You'll find this recipe in:
Mrs. Beeton's Book of Household Management
by Isabella Beeton
London, England – 1861
1722. INGREDIENTS. - To every 2 lbs. of flour allow 1 teaspoonful of tartaric acid, 1 teaspoonful of salt, 1 teaspoonful of carbonate of soda, 2 breakfast-cupfuls of cold milk.
Mode. - Let the tartaric acid and salt be reduced to the finest possible powder; then mix them well with the flour. Dissolve the soda in the milk, and pour it several times from one basin to another, before adding it to the flour. Work the whole quickly into a light dough, divide it into 2 loaves, and put them into a well-heated oven immediately, and bake for an hour. Sour milk or buttermilk may be used, but then a little less acid will
Time. - 1 hour.
Makes one loaf – half of the historic recipe
2 ½ cups white flour – 454 g
½ tsp cream of tartar
½ tsp salt
½ tsp baking soda
2 cups milk – 500 mL
butter or oil for greasing the loaf pan
1) Preheat the oven to 375 F (190 C). Rub your loaf pan with butter or oil, then sprinkle in a spoonful of flour. Tap the pan with your hand, rotating the pan to distribute the flour evenly in a thin coat over the entire surface. Add more flour if needed and discard the excess. Adding flour makes a crustier bread, so you may skip this step and only butter the pan if you’d like.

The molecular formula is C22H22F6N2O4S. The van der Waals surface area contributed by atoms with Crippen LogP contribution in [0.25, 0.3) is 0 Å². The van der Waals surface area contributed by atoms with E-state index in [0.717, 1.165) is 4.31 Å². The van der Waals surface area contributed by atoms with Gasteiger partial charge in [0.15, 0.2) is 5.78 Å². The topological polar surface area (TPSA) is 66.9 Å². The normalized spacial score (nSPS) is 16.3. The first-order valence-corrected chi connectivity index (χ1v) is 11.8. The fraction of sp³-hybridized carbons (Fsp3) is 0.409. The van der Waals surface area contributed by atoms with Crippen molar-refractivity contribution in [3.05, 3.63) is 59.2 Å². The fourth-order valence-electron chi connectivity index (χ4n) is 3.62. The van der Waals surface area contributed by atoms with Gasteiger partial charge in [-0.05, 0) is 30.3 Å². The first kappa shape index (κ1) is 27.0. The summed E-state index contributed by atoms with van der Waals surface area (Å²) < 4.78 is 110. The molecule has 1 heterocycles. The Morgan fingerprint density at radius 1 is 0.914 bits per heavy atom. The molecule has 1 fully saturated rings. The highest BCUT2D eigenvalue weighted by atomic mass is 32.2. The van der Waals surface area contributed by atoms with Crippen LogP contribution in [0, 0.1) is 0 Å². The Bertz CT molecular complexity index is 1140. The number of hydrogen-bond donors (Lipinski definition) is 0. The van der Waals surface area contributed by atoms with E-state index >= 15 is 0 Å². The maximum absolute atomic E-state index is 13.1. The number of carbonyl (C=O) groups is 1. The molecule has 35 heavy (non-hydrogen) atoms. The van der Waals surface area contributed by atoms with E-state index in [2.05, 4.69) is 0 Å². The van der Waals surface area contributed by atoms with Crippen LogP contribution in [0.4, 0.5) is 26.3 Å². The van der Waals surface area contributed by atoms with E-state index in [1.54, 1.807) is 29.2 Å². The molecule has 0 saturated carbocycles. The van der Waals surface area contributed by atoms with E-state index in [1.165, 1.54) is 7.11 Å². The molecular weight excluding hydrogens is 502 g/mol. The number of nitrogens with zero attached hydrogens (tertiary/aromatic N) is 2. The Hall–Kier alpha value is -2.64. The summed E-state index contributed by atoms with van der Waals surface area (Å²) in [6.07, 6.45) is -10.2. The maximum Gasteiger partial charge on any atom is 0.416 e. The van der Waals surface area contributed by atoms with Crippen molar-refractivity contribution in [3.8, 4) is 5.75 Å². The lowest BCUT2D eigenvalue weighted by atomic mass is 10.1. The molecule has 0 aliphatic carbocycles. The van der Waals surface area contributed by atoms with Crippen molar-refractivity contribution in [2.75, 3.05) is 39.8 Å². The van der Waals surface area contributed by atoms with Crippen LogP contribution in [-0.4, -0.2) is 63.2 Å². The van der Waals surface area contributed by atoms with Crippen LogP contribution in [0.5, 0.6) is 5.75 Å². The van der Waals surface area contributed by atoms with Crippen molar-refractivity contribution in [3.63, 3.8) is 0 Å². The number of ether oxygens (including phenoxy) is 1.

2) Add the flour, cream of tartar and salt to a mixing bowl and stir to combine. Measure out the milk, and stir in the baking soda to dissolve before adding the milk to the flour mixture. Stir with a wooden spoon or spatula until the flour is completely integrated. This is a wet dough, so don't be concerned if it looks mushier than most bread dough.
3) Bake in the oven for 45 – 60 minutes. You'll know that your soda bread is baked all the way through when the centre of the bread sounds hollow when tapped – it should sound like you’re knocking on a door.
Baking Soda Bread is a shortcut to eating fresh baked bread when you’re short on time. You’ll be spreading butter on a warm bread slice in about an hour and a half! This Soda Bread recipe, from the 1861 Mrs. Beeton’s Book of Household Management, is a favourite of mine because it produces a more moist and less dense soda bread than most recipes that I’ve tried. Soda bread doesn’t have the longevity of risen breads, so it will be toast (literally) sooner than later.
This is one of the recipes we made when I taught Open Hearth Cooking Classes at Nelles Manor Museum last autumn. We also made our own butter, so you can imagine how good this bread tasted! We used the museum’s dutch oven to bake the Soda Bread, so I’ve included some pictures that I took at Nelles Manor on a recipe testing day when I used the museum’s dutch oven for the first time.
Read the Cookbook
Mrs. Beeton's Book of Household Management has its own website:
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